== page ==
D-Day Boatin’

   Seventy-two years ago, Normandy was invaded by the Allied Expeditionary Force. Paratroopers were dropped on each flank, including the men of 1 Can Para who dropped on the left flank with the Brits. Five assault divisions attacked over the beaches, with two British, one Canadian–the Third, and two American. Canadians had the second highest casualties.

      The Canadian infantry found two things when they arrived. The first was, in spite of meticulous planning, all of the main resistance nests were untouched by bombing or naval gunfire. The second was that supporting amphibious tanks had not arrived because of rough seas, being released from too far out and German fire. The infantry were alone: no smoke, no prep fire,  no tanks, no supporting fire. As Charlie Martin recounts, on the Queen’s Own Rifles front, there were ten assault craft all alone, heading for the beach. The armada was over the horizon and they couldn’t see either assault battalion to their right or left.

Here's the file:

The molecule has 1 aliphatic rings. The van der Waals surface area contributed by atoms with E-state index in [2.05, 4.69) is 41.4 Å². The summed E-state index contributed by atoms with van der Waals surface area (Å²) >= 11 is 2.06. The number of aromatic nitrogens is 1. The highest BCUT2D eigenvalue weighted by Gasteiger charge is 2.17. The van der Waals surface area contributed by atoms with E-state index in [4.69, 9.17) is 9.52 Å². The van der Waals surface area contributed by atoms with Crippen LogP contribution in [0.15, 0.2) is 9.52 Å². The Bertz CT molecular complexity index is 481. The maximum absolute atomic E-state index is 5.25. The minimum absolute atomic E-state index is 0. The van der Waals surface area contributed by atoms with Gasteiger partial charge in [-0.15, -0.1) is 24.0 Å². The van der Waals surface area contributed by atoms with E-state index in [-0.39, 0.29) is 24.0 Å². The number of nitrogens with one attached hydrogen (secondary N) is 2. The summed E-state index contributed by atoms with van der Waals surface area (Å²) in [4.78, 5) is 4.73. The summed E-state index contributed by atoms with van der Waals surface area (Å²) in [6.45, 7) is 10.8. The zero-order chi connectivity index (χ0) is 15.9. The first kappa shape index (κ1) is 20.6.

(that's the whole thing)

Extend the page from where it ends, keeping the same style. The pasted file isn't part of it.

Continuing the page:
Other assaulting battalions were the  Royal Winnipeg Rifles, the Canadian Scottish Regiment, 1st Hussars, the Regina Rifle Regiment, and the North Shore Regiment.

    The Canadians got through the beach defences and made it inland to their first day objectives, the only troops to do so.

   “Many a good man lost a young and promising life that day.” Many had been training for four years to die on the Normandy sand within minutes. Black humour was provided by a Canadian officer who received a war-ending wound as he stepped off the assault craft and cursed at the top of his voice until he was evacuated, several hours later. I don’t blame him.

     These men fought to make a better world, but my opinion is different. Their sacrifice stopped the world from becoming much, much worse.

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